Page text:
The App of the Week is back. And to make up for the Mondays I wasn’t here, I decided to go with a fun one. So this week’s app is courtesy of Matt W.When I started App of the Week, Matt came to me with a few suggestions. This one looks like a lot of fun. According to Matt, if you like Temple Run or Minion Rush, you’ll like Jetpack Joyride. In this game, you’re battling evil scientists and need to collect coins and avoid death. So far, I’ve died three horrible deaths and collected no coins, but it takes me a while to figure these things out.
The game is free (although there are in app purchases) and available for both iOS and Android.
If you have a suggestion for App of the Week, share it with me!
So, this book has been in the library since last year, but I never got a chance to talk it up. And then, last Friday, the author became the youngest person to ever receive the Nobel Peace Prize.
So, the book is I Am Malala by Malala Yousafzai. She is the young woman who was shot by the Taliban for going to school and for speaking about the importance of education for girls. The book gives an easy to understand history of the politics of Pakistan. She also talks a lot about her family history which factors into her story because her father was the one who instilled in her the importance of education. He celebrated her birth the same as he celebrated his son’s. He started schools and invited girls to attend.
Last Friday, the Nobel Committee awarded the Nobel Peace Prize jointly to Malala and Kailash Satyarthi for their work in making sure children have access to education and are not exploited. Possibly the best press release ever given regarding a Nobel Prize winner was, “Malala will make her first statement after school.“
I also highly recommend watching her interview with Jon Stewart. I’m a huge fan of The Daily Show and I have rarely seen Stewart as in awe of a guest as he is while speaking with her. And she has some really amazing things to say.
There are so many new books in the library right now! I want to tell you all about the new books, but don’t want to neglect the old ones. So I’m compromising. Today’s book is an older book that’s new to our library.
A Tale Dark and Grimm is the first book in Adam Gidwitz’s trilogy that features classic fairy tales with a twist. In this one, Hansel and Gretel enter into eight other fairy tales with some dark and scary results.
I haven’t had a chance to read these books yet (although I did give my niece the whole series for her birthday) and if no one checks this out, it’s going to be my weekend reading. From what I understand it’s really dark and at times really scary, so it should be a great way to get into the Halloween spirit.
This was one of the books I enjoyed most this summer
The Simpsons and their Mathematical Secrets tells the story of the Math geeks behind The Simpsons. Seriously. An inordinate number of Simpsons writers have advanced degrees in Mathematics from places like Harvard, Princeton, and Berkley. Many were researchers before joining the Simpsons team.
As a result, the entire series is peppered with Math jokes. Some can be obvious, others are subtle and meant as a nod to the Math geeks who watch the show. This books chronicles the Math jokes and looks at how they were developed and how they were received. It’s even theorized that Math geeks write better jokes because they see it as a process (and like to show their work!).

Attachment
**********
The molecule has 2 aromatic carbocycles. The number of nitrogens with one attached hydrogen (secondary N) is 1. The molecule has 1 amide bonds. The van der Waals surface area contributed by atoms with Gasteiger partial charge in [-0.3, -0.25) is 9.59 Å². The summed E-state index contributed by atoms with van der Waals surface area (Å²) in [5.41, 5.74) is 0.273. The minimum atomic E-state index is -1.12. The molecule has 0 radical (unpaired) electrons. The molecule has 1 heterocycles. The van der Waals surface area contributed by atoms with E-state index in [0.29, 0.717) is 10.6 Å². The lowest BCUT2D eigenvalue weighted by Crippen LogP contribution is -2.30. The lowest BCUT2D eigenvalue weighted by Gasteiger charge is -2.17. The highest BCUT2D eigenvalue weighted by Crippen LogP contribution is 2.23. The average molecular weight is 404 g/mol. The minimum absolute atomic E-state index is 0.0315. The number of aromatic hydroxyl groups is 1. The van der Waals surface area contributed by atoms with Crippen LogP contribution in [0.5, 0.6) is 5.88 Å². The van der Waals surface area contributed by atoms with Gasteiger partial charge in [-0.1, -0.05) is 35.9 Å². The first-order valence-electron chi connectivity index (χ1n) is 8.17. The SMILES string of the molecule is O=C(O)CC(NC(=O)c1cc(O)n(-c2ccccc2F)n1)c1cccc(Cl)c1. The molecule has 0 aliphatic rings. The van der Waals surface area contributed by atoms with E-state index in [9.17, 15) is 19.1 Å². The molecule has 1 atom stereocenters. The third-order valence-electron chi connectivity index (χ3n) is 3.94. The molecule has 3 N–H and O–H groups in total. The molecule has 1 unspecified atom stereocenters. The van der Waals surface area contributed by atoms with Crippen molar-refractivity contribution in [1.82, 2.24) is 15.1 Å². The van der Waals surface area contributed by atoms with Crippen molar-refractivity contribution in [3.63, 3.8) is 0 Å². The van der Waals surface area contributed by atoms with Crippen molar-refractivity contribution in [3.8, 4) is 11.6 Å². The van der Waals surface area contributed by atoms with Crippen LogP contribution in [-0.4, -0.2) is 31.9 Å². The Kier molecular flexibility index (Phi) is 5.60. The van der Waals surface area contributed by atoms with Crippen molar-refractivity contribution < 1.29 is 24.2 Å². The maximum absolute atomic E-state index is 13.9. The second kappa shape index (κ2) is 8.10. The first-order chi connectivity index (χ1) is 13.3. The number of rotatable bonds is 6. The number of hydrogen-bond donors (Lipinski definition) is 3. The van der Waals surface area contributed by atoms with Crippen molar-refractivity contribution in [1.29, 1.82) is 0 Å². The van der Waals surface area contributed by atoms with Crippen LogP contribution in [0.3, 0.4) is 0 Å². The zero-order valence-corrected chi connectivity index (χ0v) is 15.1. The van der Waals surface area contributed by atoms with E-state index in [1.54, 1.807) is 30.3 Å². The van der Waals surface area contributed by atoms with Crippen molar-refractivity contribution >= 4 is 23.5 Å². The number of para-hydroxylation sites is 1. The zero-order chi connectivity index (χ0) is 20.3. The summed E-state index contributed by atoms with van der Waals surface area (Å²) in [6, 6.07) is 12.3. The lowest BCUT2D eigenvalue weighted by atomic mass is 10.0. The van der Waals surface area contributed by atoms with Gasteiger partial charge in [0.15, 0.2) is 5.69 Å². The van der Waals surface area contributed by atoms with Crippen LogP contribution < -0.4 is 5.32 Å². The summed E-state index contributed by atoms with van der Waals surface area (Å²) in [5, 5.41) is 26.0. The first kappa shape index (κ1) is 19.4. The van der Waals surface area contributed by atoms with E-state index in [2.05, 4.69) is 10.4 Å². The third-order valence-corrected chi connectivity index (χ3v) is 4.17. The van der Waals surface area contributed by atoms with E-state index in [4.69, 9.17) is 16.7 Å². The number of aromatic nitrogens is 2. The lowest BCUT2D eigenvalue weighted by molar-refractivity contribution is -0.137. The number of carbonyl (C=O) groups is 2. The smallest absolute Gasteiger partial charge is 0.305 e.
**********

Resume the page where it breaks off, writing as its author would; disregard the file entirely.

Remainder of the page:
If you’re a Simpsons fan and have any appreciation for Math, I highly recommend this book!
Today’s announcement is a combined college counseling and library announcement. Junior and sophomores will be getting the student’s guide to the PAST in their study skills classes today…and we’ll be administering the PSATs two weeks from today. Don’t panic. And remember that the “P” in PSAT stands for “practice” (okay, technically, I think it’s “preliminary” but po-tay-to, po-tah-to). Either way…they don’t count for anything other than getting a feel for the test.
For those who want to practice and get helpful tips on how to take the SAT, we have a bunch of test prep books in the library. The newest one is one that I discovered over the summer. Tutor Ted’s Guide to the SAT. I chose it in large part because within the first few pages, there’s a joke about Justin Bieber. And really, how bad can a test prep book be if they’re bustin’ on the Bieb? Actually, there’s a lot of humor in the book but there’s also a lot of really good advice. So, if you’re looking for a little SAT prep, check this book out.
This week’s App of the Week is a practical one. It’s LibraryWorld.
LibraryWorld is Hill Top’s library catalog. It’s already available on the web. You can search to see if we’ve got a book from your phone or tablet. The app has a feature that allows you to put a book on hold – you can use this either to request to be the next person to get a book that’s already checked out, or to have me pull a book for you.
The app is available for iOS as well as Android. When you set it up, it will ask for a library name and password. Our name is “hill top” (two words, no capitals) and you can leave the password blank.
This can come in handy when you’re working on a paper and need some more information. Just do a quick search for the topic you’re researching and if you find something, put it on hold and pick it up the next morning!